Late night friday cat blogging

Friday, October 7th, 2005

Clammy being pensive.

I can see the money rolling in

Friday, October 7th, 2005

America Online (AOL) to buy Weblogs Inc. network for $25million US. No, no. Computers, Society and Nature cannot be sold at any price (wait a minute…)

frontier energy frontier

Thursday, October 6th, 2005

Let’s do some math.

How can we aim to get carbon-free energy for the least amount of all-inputs-considered?

One exciting sector in energy is the BioFuels explosion (figuratively speaking, of course). These fuels derive from plant and vegetable matter. They produce energy from breaking down the matter in combustion, but with negligable emissions. Coupling this with the notion of capturing already-available sources of fuel instead of letting them become a waste issue is an attractive concept.

Consider this idealized view:

frontier planning

However, the numbers are not adding up as many speculate. With BioFuels, it seems the sustainable cards cannot be played – it may not even exist.

Producing ethanol and biodiesel from a variety of crops is just not worth the effort, so much so that it plain hurts. Some math:

In terms of energy output compared with energy input for ethanol production, the study found that:
— corn requires 29 percent more fossil energy than the fuel produced;
— switch grass requires 45 percent more fossil energy than the fuel produced; and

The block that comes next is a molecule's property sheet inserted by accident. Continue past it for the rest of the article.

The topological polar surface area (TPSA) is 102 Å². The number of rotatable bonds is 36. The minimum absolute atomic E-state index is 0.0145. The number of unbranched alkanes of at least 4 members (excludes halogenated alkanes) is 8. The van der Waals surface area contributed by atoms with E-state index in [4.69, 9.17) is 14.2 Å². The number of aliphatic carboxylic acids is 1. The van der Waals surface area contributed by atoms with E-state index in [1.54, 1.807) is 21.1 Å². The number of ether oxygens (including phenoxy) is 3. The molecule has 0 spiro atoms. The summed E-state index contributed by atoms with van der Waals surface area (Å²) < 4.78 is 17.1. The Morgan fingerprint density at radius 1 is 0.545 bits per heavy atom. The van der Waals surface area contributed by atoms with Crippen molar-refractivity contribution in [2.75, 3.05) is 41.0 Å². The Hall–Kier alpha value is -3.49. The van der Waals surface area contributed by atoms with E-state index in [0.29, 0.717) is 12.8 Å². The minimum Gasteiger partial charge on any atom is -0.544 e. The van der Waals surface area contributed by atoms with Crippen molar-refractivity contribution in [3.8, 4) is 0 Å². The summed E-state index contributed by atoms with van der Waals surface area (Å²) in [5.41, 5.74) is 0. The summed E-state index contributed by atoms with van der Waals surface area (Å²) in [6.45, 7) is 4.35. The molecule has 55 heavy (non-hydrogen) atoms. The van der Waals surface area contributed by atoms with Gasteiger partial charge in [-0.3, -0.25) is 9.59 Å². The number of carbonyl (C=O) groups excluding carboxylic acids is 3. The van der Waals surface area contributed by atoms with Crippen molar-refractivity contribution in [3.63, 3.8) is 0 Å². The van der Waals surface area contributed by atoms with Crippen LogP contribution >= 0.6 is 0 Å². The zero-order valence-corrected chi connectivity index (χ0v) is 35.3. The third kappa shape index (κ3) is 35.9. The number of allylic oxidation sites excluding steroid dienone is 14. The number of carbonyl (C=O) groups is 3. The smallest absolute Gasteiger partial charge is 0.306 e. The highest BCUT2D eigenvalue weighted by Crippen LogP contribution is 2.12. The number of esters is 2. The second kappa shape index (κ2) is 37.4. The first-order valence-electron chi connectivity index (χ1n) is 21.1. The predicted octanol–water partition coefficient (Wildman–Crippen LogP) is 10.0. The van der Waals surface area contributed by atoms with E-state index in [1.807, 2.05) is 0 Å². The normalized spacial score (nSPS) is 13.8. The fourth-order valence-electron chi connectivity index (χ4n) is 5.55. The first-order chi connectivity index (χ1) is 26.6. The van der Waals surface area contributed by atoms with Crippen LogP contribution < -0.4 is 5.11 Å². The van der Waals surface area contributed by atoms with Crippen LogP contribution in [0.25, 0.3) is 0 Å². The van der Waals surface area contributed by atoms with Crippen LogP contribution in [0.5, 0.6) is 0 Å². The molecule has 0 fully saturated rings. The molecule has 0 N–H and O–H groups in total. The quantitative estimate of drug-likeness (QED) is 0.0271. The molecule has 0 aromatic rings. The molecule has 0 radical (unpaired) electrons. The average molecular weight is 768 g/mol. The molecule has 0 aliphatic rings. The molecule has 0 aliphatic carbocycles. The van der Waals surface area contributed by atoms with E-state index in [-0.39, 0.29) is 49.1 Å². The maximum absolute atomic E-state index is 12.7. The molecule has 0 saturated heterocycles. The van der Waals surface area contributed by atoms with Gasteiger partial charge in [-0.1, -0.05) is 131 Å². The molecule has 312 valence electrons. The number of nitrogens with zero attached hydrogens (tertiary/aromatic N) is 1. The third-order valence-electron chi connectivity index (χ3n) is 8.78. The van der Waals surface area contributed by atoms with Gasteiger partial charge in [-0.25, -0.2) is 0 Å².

— wood biomass requires 57 percent more fossil energy than the fuel produced.

In terms of energy output compared with the energy input for biodiesel production, the study found that:
— soybean plants requires 27 percent more fossil energy than the fuel produced, and
— sunflower plants requires 118 percent more fossil energy than the fuel produced.

“Ethanol production in the United States does not benefit the nation’s energy security, its agriculture, economy or the environment,” says Pimentel. “Ethanol production requires large fossil energy input, and therefore, it is contributing to oil and natural gas imports and U.S. deficits.” He says the country should instead focus its efforts on producing electrical energy from photovoltaic cells, wind power and burning biomass and producing fuel from hydrogen conversion.

This quote and the above numbers come from a July 1, 2005, study at UC Berkeley.

Undetterred (as well they should be), environmental scientists concerned with righting this energy imbalance have been cutting as many corners as possible. Within this panorama article, mention of the many process steps and treatment applications come under scrutiny. Much work has been done, however, to roll many steps into one, for example, having on talented biotic enzyme do more than its share of chores, reducing the energy input required to churn out fuels.